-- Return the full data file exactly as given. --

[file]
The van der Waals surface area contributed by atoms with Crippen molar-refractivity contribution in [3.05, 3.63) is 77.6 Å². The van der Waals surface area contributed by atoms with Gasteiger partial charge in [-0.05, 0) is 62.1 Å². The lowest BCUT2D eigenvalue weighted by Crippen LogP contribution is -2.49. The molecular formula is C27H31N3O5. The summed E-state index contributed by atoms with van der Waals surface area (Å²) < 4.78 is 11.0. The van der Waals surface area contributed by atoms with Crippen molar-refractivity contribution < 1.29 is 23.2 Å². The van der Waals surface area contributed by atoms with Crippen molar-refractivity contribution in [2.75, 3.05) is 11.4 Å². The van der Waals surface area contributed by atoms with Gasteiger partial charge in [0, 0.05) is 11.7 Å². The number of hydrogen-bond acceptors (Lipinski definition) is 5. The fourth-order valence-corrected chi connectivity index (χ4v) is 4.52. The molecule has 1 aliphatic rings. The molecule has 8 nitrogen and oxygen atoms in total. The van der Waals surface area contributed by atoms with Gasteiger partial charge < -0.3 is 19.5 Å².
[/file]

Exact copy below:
The van der Waals surface area contributed by atoms with Crippen molar-refractivity contribution in [3.05, 3.63) is 77.6 Å². The van der Waals surface area contributed by atoms with Gasteiger partial charge in [-0.05, 0) is 62.1 Å². The lowest BCUT2D eigenvalue weighted by Crippen LogP contribution is -2.49. The molecular formula is C27H31N3O5. The summed E-state index contributed by atoms with van der Waals surface area (Å²) < 4.78 is 11.0. The van der Waals surface area contributed by atoms with Crippen molar-refractivity contribution < 1.29 is 23.2 Å². The van der Waals surface area contributed by atoms with Crippen molar-refractivity contribution in [2.75, 3.05) is 11.4 Å². The van der Waals surface area contributed by atoms with Gasteiger partial charge in [0, 0.05) is 11.7 Å². The number of hydrogen-bond acceptors (Lipinski definition) is 5. The fourth-order valence-corrected chi connectivity index (χ4v) is 4.52. The molecule has 1 aliphatic rings. The molecule has 8 nitrogen and oxygen atoms in total. The van der Waals surface area contributed by atoms with Gasteiger partial charge < -0.3 is 19.5 Å².